A Stamford Bridge too far for the Clarets
Wins against Liverpool and Aston Villa in the two previous games coupled with Chelsea still coming to terms with yet another change of manager contributed to some real optimism for our game against them at Stamford Bridge yesterday.
We’d had some good days there in the Premier League. There was Minute 81 in the 2014/15 season when Jose Mourinho lost the plot, there was the sensational opening day win in 2017/18 and just two seasons ago a 2-2 draw when we got accused of anti-football.
Surrounding those games there had been some really tough afternoons at the Bridge. We’d lost 3-0 on three occasions including last season. The previous two in 2009/10 and 2016/17 were very definitely difficult afternoons.
I was quite confident. We were playing a side who had won just once in six league games, we were playing well, Thomas Tuchel was just settling in, why not? As it turned out there was no reason to be confident at all as Chelsea stepped up, played well and, overall, were just too good for us on the day.
It all started quite well I thought. We took the game to Chelsea and without ever really being able to create much I felt that for the first quarter of the game we were probably the better side. If only we could have got in front during this period but the truth is we didn’t come close to one with little created to test their goal.
During the final fifteen minutes or so of the half it was becoming apparent that things were changing. Chelsea were coming more and more into the game and it was beginning to look as though we needed to get to half time at 0-0 to get things sorted. We didn’t; five minutes from the break they took the lead. Chelsea countered quickly. Callum Hudson-Odoi played in César Azpilicueta who fired home from the angle.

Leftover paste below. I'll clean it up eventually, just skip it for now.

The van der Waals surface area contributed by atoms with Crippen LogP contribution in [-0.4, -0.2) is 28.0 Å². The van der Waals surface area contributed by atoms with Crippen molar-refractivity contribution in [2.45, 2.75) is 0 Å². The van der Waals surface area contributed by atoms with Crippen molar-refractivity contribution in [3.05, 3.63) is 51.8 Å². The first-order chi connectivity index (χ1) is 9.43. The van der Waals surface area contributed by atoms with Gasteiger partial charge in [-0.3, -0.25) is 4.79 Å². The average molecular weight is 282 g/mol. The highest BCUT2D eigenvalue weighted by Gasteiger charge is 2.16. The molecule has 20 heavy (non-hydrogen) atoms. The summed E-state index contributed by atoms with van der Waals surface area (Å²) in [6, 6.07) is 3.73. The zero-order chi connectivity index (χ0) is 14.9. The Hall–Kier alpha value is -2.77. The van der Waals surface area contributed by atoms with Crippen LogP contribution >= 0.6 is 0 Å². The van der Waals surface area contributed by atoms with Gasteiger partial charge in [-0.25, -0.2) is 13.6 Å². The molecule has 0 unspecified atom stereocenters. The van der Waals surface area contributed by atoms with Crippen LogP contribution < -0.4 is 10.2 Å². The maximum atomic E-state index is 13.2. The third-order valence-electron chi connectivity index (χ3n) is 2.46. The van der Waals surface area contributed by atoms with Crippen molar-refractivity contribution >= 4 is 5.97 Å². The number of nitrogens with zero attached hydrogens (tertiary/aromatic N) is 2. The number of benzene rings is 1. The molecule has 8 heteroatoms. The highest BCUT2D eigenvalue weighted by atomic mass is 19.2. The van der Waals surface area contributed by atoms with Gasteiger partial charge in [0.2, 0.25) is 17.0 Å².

So, instead of 0-0, it was 0-1 at half time and a big task facing us in the second half. With little suggestion of us getting back into things, Sean Dyche replaced Vydra with Rodriguez but quickly had to make another change when Chris Wood suffered an injury which saw Jόhann Berg Guðmundsson come on with that changed shifting Robbie Brady from right to left and Dwight McNeil into a central role.
It was more hope than expectation by now and that hope disappeared when Marcos Alonso hammered home a second for Chelsea. We were beaten although James Tarkowski did get a header over the bar from a corner in stoppage time.
It’s often said for us to get results against these teams, they have to be off it and we have to be very much on it. They, unfortunately for us, were on it and we weren’t. By the time the final whistle blew there was absolutely no doubt that Chelsea were deserving winners and we couldn’t complain at all about the scoreline.
Brighton beat Spurs, no surprise given the way Spurs played, to go within a point of us while Newcastle are now back above us on goals scored having won at Everton. There hasn’t been too much damage done though with Fulham and West Brom drawing their game and Sheffield United losing to leave us still eight points clear of the drop zone.
The teams were;
Chelsea: Edouard Mendy, César Azpilicueta, Thiago Silva, Antonio Rüdiger, Callum Hudson-Odoi (Reece James 73), Jorginho, Mateo Kovacic, Marcos Alonso, Mason Mount (Kai Havertz 80), Tammy Abraham (Christian Pulisic ht), Timo Werner. Subs not used: Subs not used: Kepa Arrizabalaga, Andreas Christensen, Kurt Zouma, Ben Chilwell, N’Golo Kante, Olivier Giroud.
Burnley: Nick Pope, Matt Lowton, James Tarkowski, Ben Mee, Erik Pieters, Robbie Brady (Joel Mumbongo 76), Ashley Westwood, Jack Cork, Dwight McNeil, Chris Wood (Jόhann Berg Guðmundsson 62), Matěj Vydra (Jay Rodriguez 62). Subs not used: Bailey Peacock-Farrell, Phil Bardsley, Kevin Long, Jimmy Dunne, Dale Stephens, Josh Benson.
Yellow Card: Ashley Westwood.
Referee: Graham Scott (Oxfordshire).
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